MIT researchers and collaborators from Northeastern University have discovered what could be a more sustainable way to protect crops and buildings from damage by termites and other pest insects, which is estimated to cost more than $30 billion per year. Their technique blocks part of the insects’ immune defenses, making the pests more susceptible to deadly bacterial and fungal infections.
Professor Ram Sasisekharan and his colleagues found that proteins embedded in insect nests, known as gram-negative-bacteria-binding proteins (GNBPs), act as a first line of defense against pathogenic bacteria and fungi. When the proteins encounter such pathogens, they chop them up and expose the parts to the insects, priming their immune response.
Seeking to exploit this discovery for pest control, the researchers discovered that a sugar called GDL (glucono delta-lactone), a naturally occurring derivative of glucose, can disable the proteins, making the insects more vulnerable to infection.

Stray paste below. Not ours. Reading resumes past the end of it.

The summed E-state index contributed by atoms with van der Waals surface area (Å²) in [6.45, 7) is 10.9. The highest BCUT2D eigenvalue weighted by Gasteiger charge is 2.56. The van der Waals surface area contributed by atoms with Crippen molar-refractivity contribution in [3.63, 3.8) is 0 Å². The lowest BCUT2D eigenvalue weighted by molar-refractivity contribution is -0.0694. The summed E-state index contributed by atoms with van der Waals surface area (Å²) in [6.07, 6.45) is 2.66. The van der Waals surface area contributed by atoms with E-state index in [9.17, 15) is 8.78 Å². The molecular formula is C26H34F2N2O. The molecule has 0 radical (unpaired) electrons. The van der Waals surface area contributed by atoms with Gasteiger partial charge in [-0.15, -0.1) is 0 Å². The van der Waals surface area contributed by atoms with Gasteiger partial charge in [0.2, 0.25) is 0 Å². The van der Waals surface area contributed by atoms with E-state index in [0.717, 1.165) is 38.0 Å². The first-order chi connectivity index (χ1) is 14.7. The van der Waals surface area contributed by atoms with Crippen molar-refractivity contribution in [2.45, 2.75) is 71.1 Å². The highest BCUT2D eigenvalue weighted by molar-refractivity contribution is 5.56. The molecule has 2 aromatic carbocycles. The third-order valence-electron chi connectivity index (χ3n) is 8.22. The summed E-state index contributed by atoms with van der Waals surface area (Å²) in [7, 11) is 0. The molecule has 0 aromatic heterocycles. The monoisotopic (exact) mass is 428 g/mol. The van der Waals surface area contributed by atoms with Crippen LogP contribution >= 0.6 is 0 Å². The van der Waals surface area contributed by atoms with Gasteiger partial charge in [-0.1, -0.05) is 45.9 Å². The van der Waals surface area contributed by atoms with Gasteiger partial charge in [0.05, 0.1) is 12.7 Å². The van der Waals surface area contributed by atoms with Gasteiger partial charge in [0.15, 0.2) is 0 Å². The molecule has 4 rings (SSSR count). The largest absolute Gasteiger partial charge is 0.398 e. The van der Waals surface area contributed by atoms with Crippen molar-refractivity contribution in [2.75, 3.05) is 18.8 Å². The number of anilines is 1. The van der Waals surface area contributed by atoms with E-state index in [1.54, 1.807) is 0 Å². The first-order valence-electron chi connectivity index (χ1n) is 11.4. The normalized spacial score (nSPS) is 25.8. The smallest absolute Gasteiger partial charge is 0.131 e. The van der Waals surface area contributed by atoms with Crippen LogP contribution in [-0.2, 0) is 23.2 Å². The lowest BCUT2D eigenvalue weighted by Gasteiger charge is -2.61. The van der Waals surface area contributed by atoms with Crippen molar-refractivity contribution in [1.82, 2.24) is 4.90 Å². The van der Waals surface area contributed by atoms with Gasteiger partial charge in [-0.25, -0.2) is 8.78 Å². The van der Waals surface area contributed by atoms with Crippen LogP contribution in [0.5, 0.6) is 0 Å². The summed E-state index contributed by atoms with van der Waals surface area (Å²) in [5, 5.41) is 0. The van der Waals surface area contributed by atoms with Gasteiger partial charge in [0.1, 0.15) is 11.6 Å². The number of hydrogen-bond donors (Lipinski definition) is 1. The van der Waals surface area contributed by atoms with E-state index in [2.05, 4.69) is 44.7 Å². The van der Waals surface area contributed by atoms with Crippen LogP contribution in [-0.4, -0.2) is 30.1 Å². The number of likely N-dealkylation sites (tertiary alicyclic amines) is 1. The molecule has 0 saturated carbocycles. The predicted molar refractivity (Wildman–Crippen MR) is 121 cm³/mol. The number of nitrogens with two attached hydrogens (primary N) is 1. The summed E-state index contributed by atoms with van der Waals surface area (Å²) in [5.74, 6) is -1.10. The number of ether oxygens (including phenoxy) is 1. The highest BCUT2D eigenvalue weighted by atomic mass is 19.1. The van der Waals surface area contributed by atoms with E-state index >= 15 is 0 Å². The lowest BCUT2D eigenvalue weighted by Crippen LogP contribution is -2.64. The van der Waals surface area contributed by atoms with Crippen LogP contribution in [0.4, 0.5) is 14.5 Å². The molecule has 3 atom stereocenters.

Since only certain insect species (such as termites, locusts, and cockroaches) employ GNBPs as an immune mechanism, GDL is harmless to beneficial insects such as ants. Nor does it affect other animals or plants. The same cannot be said for common chemical pesticides. “When you look at the chemical pesticides now used, they’re harmful not only for insects but also for humans, too,” says Sasisekharan, who directs the Harvard-MIT Division of Health Sciences and Technology.
GDL, commonly used as a food additive, is biodegradable and inexpensive, making it an attractive alternative to chemical pesticides. The compound could be incorporated into building materials or paint to protect buildings from termites. It could also be made into a spray for use in fields where pests need to be controlled.
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